Valerie questions the GMC at the Health Select Committee

On Tuesday 6 January 2015 the Health Select Committee, of which Valerie is a member, heard evidence from the General Medical Council (GMC) at the annual accountability hearing.

Valerie said:

“On the topic of complaints, I asked the GMC if they could breakdown the numbers of doctors that are referred to them. I was told that the doctors that were more likely to be referred to them were older doctors, not younger doctors; they are men, not women. International medical graduates and BME doctors born in the UK are also overly represented in the GMC complaints procedure. The data the GMC has collected show that shortly after somebody is made a consultant or GP there is a spike in the number of complaints. Niall Dickson, Chief Executive and Registrar of the GMC, told me the GMC is currently looking into why this is the case and what efforts can be put in place to rectify this situation and support medical professionals.”

“I raised mentoring for doctors at particular times in their career. A study at King’s College medical school has shown that young people who maybe had not got their A levels but by the time they had done the foundation course they were exactly the same as everybody else who got absolutely A-stars. These students who do well enough in their first year can transfer to the medical school if they wish. Students might not perform well at A-levels for a range of socio-economic reasons but not they have the opportunity to reach the standard necessary to study medicine and when they are on the course they are indistinguishable from the other students.”

“I do not think there is anyone in the NHS who can actually give me an answer on how many locums are working in the NHS. This is quite important in terms of accountability. Niall Dickson told me that locums do have to go through the GMC’s revalidation. GP locums are required to provide the same evidence that any other doctor does at their appraisal. It is clear that there needs to be more feedback of locums as organisation who come across bad locums simply do not employ them again but they can still work in other areas of the NHS.”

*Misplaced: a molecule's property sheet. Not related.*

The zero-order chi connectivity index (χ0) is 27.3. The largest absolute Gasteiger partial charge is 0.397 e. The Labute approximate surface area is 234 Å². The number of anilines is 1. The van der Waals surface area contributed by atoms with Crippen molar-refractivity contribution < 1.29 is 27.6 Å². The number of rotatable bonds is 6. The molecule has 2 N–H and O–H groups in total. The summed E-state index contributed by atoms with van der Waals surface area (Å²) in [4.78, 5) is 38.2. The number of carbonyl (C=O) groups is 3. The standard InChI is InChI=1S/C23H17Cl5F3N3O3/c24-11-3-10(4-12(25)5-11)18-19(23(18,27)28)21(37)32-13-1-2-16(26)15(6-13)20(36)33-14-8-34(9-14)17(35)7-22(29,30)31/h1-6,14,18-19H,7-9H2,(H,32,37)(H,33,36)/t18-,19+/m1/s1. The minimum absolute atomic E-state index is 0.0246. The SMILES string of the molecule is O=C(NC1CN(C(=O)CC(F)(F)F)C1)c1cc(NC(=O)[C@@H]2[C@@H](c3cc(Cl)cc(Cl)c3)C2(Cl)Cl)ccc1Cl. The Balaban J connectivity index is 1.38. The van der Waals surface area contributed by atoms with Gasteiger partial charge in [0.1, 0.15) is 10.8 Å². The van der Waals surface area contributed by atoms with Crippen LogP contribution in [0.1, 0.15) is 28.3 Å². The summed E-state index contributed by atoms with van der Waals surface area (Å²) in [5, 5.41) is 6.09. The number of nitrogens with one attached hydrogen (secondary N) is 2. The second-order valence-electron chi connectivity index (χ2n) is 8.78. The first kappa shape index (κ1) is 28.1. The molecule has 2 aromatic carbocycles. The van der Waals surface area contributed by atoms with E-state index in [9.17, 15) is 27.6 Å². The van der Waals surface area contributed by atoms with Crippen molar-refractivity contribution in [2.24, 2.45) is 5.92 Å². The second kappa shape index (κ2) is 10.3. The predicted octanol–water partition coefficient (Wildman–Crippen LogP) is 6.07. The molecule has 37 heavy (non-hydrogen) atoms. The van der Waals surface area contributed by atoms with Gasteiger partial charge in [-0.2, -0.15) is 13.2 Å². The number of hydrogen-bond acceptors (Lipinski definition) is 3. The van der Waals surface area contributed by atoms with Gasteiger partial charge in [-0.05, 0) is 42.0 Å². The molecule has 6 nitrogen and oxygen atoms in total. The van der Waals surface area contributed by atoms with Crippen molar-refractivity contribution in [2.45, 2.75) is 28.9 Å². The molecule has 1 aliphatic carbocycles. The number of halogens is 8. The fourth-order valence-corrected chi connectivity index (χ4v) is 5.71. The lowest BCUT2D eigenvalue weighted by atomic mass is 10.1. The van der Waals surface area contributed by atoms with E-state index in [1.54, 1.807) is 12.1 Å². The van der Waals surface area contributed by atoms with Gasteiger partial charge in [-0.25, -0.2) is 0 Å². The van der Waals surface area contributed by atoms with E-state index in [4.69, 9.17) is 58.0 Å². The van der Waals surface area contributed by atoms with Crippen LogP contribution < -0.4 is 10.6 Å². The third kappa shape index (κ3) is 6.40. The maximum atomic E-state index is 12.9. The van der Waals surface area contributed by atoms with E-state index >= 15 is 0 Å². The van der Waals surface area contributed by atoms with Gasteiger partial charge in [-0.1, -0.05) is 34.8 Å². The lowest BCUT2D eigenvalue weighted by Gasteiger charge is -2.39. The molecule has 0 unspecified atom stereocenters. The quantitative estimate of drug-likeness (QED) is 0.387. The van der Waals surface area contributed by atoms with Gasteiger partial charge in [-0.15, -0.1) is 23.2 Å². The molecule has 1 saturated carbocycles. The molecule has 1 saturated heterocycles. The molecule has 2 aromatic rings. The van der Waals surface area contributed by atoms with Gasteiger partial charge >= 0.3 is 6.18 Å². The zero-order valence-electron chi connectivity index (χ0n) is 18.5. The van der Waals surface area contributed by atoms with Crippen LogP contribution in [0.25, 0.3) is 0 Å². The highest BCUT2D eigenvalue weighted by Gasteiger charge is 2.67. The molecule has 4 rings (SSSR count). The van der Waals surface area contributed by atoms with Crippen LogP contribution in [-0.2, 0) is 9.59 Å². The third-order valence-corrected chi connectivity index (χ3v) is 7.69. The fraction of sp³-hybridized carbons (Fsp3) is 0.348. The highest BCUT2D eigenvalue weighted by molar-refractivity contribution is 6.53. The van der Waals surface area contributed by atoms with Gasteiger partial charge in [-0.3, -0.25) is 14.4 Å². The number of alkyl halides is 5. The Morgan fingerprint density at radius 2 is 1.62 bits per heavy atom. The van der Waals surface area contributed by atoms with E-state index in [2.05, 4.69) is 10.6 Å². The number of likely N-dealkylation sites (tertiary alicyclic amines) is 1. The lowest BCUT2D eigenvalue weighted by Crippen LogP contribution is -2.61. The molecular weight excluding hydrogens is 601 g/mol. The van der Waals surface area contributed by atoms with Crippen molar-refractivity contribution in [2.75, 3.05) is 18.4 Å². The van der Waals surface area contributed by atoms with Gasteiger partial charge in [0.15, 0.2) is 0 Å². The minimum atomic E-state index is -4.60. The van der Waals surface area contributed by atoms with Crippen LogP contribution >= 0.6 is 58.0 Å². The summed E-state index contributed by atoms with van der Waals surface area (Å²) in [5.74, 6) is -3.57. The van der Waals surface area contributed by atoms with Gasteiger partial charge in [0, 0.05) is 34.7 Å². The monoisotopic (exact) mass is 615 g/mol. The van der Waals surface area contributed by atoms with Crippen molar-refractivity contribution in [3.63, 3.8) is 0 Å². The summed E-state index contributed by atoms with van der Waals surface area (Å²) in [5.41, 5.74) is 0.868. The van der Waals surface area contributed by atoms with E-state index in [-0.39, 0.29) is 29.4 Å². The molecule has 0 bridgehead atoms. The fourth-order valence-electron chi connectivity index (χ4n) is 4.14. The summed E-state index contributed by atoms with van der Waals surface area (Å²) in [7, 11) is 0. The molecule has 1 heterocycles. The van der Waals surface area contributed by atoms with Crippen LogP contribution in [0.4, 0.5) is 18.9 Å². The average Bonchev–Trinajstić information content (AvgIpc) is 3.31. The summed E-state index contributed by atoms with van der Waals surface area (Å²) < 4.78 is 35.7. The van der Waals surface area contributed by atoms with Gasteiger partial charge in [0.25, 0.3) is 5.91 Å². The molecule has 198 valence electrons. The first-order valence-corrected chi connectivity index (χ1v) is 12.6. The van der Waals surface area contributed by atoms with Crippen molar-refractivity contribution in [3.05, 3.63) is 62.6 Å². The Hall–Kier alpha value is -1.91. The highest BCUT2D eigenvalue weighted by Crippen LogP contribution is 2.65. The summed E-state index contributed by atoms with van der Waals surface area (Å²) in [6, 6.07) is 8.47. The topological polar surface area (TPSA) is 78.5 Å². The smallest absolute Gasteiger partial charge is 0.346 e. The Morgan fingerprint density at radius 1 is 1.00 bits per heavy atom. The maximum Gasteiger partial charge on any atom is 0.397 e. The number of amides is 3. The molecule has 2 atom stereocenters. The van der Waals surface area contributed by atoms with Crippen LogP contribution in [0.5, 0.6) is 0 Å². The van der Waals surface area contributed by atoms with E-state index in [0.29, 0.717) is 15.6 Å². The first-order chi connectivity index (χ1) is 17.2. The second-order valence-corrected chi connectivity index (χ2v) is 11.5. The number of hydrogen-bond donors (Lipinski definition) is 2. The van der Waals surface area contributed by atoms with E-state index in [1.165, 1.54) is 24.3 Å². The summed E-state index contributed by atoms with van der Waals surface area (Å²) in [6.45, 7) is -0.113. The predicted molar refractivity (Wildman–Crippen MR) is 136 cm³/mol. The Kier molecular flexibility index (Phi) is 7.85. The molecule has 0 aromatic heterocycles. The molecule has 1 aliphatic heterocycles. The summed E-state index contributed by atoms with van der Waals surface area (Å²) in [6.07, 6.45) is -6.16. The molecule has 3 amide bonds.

“The GMC evaluates and deals with complaints and has just put an additional £2 million into the fitness to their fitness to practice operation to manage the increase in serious cases that have arisen. The GMC has a time limit of 12 months to look at a case but in serious cases it would be beneficial to all concerned if they were expedited. This would require stricter limited on case management from all parties. Proposals for this have been laid down in the Law Commission Bill which the Government failed to include in the Queen’s Speech or make time for in Parliament. The GMC does not currently have the power to set strict deadline for document disclosure that would help speed up the cases.”

“ I know the GMC has asked for the right of appeal from the Medical Practitioners Tribunal Service (MPTS). The GMC said they need this as their primary purpose is to protect the public. The Chair of the MPTS also supports the right of the GMC to appeal. While both sides should have the right to appeal the decision, I asked if another procedure, such as making an application, might be more appropriate given that costs and length of time is an issue for all the parties involved. The right to appeal was required for sanction rather than process.”

More information of the Health Select Committee’s annual accountability hearing with the General Medical Council can be found here: